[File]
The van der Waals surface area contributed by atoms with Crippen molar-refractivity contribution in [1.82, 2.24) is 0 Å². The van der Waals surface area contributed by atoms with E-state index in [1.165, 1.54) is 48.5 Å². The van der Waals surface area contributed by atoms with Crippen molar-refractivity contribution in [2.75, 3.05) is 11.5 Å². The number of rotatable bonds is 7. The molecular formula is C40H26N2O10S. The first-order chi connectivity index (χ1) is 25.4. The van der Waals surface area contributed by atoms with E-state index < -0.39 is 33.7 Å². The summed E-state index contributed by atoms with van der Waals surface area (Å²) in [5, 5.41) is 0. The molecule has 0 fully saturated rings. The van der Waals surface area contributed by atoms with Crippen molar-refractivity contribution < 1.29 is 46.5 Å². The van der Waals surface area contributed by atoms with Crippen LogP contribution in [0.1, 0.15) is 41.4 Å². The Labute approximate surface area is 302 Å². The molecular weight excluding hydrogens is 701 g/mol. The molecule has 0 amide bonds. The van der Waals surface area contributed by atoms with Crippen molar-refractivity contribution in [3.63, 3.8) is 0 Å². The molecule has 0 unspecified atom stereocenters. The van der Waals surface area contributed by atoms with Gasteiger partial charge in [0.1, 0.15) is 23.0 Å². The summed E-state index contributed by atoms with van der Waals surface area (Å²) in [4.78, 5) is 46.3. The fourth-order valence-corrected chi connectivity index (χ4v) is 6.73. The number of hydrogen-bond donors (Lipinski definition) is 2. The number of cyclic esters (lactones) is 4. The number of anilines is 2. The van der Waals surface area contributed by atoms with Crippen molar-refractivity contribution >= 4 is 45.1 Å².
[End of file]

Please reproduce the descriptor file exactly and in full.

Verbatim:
The van der Waals surface area contributed by atoms with Crippen molar-refractivity contribution in [1.82, 2.24) is 0 Å². The van der Waals surface area contributed by atoms with E-state index in [1.165, 1.54) is 48.5 Å². The van der Waals surface area contributed by atoms with Crippen molar-refractivity contribution in [2.75, 3.05) is 11.5 Å². The number of rotatable bonds is 7. The molecular formula is C40H26N2O10S. The first-order chi connectivity index (χ1) is 25.4. The van der Waals surface area contributed by atoms with E-state index < -0.39 is 33.7 Å². The summed E-state index contributed by atoms with van der Waals surface area (Å²) in [5, 5.41) is 0. The molecule has 0 fully saturated rings. The van der Waals surface area contributed by atoms with Crippen molar-refractivity contribution < 1.29 is 46.5 Å². The van der Waals surface area contributed by atoms with Crippen LogP contribution in [0.1, 0.15) is 41.4 Å². The Labute approximate surface area is 302 Å². The molecular weight excluding hydrogens is 701 g/mol. The molecule has 0 amide bonds. The van der Waals surface area contributed by atoms with Crippen molar-refractivity contribution in [3.63, 3.8) is 0 Å². The molecule has 0 unspecified atom stereocenters. The van der Waals surface area contributed by atoms with Gasteiger partial charge in [0.1, 0.15) is 23.0 Å². The summed E-state index contributed by atoms with van der Waals surface area (Å²) in [4.78, 5) is 46.3. The fourth-order valence-corrected chi connectivity index (χ4v) is 6.73. The number of hydrogen-bond donors (Lipinski definition) is 2. The number of cyclic esters (lactones) is 4. The number of anilines is 2. The van der Waals surface area contributed by atoms with Crippen molar-refractivity contribution >= 4 is 45.1 Å².